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There are 3 types of vaccines to protect against HPV infection in Canada – Cervarix, Gardasil and Gardasil 9. HPV vaccines do not treat HPV infections you already have or treat diseases or cancers associated with HPV.
Cervarix protects females against HPV types 16 and 18. Because Cervarix protects against 2 types of infection, it is called a bivalent vaccine. Cervarix does not protect against genital warts.
Gardasil protects males and females against 2 types of low-risk HPV that cause genital warts (types 6 and 11) and 2 types of high-risk HPV that cause cancer (types 16 and 18). Because Gardasil protects against 4 types of infection, it is called a quadrivalent vaccine.
Gardasil 9 protects males and females against 2 types of low-risk HPV that cause genital warts (types 6 and 11) and 7 types of high-risk HPV that cause cancer (types 16, 18, 31, 33, 45, 52 and 58). Because Gardasil 9 protects against 9 types of infection, it is called a nonavalent vaccine.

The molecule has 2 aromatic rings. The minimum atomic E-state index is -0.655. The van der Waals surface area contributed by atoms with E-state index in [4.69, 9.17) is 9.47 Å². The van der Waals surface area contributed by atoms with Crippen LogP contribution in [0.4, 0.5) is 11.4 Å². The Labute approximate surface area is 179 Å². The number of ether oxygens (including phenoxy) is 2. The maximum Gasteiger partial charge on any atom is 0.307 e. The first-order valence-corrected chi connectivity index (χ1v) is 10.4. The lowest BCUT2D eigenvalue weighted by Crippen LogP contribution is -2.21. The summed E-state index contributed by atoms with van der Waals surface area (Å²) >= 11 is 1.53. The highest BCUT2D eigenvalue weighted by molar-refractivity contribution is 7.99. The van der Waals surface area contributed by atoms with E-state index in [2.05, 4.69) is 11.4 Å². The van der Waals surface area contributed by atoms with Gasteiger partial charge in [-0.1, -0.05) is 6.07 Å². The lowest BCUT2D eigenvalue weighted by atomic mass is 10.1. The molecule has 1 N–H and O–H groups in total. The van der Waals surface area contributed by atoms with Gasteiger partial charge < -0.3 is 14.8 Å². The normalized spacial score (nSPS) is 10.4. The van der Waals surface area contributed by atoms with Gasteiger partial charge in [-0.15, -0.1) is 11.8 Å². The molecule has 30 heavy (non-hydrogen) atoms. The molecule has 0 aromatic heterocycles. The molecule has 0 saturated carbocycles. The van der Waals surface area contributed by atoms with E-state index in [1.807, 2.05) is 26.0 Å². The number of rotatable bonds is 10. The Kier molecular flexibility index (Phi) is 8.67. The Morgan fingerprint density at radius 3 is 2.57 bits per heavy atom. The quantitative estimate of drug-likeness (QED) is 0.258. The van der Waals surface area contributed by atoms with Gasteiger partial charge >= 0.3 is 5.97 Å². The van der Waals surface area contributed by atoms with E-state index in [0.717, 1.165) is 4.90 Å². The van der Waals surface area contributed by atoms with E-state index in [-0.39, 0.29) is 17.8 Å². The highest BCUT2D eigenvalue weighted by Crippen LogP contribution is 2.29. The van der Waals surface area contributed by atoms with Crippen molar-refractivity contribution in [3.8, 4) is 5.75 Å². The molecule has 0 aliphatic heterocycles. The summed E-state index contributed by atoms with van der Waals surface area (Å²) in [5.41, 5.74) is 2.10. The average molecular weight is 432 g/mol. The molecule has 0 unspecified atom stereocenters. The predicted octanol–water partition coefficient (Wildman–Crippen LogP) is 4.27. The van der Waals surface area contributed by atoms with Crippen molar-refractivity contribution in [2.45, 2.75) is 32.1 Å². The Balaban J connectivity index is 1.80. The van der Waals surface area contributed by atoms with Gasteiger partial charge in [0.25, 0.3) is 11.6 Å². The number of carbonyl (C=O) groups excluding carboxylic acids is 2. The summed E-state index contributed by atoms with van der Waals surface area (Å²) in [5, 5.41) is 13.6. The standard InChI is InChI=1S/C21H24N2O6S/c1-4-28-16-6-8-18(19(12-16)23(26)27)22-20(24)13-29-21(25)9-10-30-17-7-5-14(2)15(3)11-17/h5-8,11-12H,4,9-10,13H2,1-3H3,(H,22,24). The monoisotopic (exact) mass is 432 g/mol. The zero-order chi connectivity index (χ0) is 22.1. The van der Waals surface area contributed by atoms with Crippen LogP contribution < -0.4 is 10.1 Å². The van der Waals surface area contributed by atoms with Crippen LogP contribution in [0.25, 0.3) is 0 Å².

HPV vaccines have been approved and recommended by Health Canada and the National Advisory Committee on Immunization (NACI). Health Canada approves vaccines based on their effectiveness and safety, while NACI provides recommendations for how the vaccines should best be used to prevent disease.
All provinces and territories have publicly funded, school-based HPV vaccination programs for girls 9 to 13 years of age (grades 4 to 8). Many vaccination programs also include boys.